Agri Business

Phosphine is a safe and effective fumigant, claims study

TV Jayan New Delhi | Updated on June 11, 2019

‘Can be used at ports in place of methyl bromide'

Phosphine may be as effective as the ozone-depleting methyl bromide (MB) in killing insect pests and can be used as quarantine fumigant at ports, according to a study by the Indian Council of Agricultural Research (ICAR) scientists.

According to Sumitra Arora, Director of the New Delhi-based National Centre for Integrated Pest Management, a lab affiliated to the ICAR, who led the two-year-long study, the results have already been submitted to the Ministry of Agriculture, which sponsored the study.

Thorough study

Scientists from NCIPM and other ICAR institutes conducted experiments in four different agro-climatic locations using grains such as wheat and rice as well as pulses. “We found that phosphine is 100 per cent effective against the pests,” she told a conference here last week. Phosphine, a fumigant in a gaseous form, is normally produced using aluminium phosphate as substrate.

Even though India, under the Montreal Protocol it signed and ratified, was committed to phase out MB and other ozone-depleting substances (ODS) by 2015, the fumigant is still used at Indian ports for treating cereals and pulses imported from other countries to quarantine insect pests.

“The government has been extending the permission to use MB at Indian ports every six months and the approval is currently valid till June 20 this year,” said Ujjwal Kumar, a senior official with the chemical firm UPL at the conference.

Kumar, who is head of fumigant business for India and South East Asia at UPL, said 95 per cent of the countries in the world have phased out MB and only India and a few South East Asian countries currently permit the use of MB. The fumigant is said to have 60 times ozone-depleting potential than refrigerant chloroflurocarbons, which has already been phased out globally.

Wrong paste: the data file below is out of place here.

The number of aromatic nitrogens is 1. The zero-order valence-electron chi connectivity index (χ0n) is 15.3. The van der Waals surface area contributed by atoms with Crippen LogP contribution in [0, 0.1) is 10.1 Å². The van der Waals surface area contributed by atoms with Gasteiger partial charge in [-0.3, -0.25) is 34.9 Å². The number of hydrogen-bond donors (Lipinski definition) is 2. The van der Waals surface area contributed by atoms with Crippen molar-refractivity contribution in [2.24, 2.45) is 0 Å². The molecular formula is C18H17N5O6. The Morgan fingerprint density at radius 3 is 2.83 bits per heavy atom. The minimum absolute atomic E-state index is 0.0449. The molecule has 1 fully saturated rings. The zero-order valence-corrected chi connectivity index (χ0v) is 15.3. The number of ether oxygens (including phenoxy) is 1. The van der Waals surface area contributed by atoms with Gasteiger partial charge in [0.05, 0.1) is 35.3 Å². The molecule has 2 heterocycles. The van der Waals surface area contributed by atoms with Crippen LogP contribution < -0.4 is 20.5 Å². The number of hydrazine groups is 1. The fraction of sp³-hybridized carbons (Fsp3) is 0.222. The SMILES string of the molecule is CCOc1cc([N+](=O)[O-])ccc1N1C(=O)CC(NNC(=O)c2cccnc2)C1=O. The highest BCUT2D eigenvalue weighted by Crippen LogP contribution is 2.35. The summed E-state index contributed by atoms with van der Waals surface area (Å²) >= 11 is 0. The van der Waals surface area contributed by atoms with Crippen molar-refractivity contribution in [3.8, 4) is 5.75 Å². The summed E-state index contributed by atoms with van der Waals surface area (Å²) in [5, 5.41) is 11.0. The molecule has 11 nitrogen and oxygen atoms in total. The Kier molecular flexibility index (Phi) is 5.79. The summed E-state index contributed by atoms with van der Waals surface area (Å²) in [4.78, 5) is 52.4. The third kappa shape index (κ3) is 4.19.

“India has been penalising those who are exporting food products without treating them with MB and this has been an issue of contention in many bilateral trade deals,” Kumar said.

According to him, shipments to India not pre-treated with MB are fumigated with MB offshore or onshore, but by levying five times the cost of fumigation from exporters as penalty. “While many major economies were getting away with putting pressure on New Delhi, others have no choice but pay the penalty,” Kumar said.

Current phosphine use

It is not that India has not been using phosphine as fumigant. As it banned the use of MB in domestic warehouses, phosphine is used in its place. This is because of MB is not good for repeated use as it leaves residues in the grains.

“The grains stored in warehouses need to be fumigated every three months and phosphine, which has no residual build-up is preferred for this,” said Chitra Srivastava, professor emeritus of entomology at the Indian Agricultural Research Institute in New Delhi.

According to S Rajendran, former scientist at the Mysuru-based Central Food Technological Research Institute, one of the reasons why MB is preferred as quarantine pest fumigant is that it is fast-acting. “While MB is capable of killing pests like grain borers, beetles and weevils in less than 24 hours, phosphine takes almost five days. Time is money in export-import business,” Rajendran said.

Published on June 10, 2019

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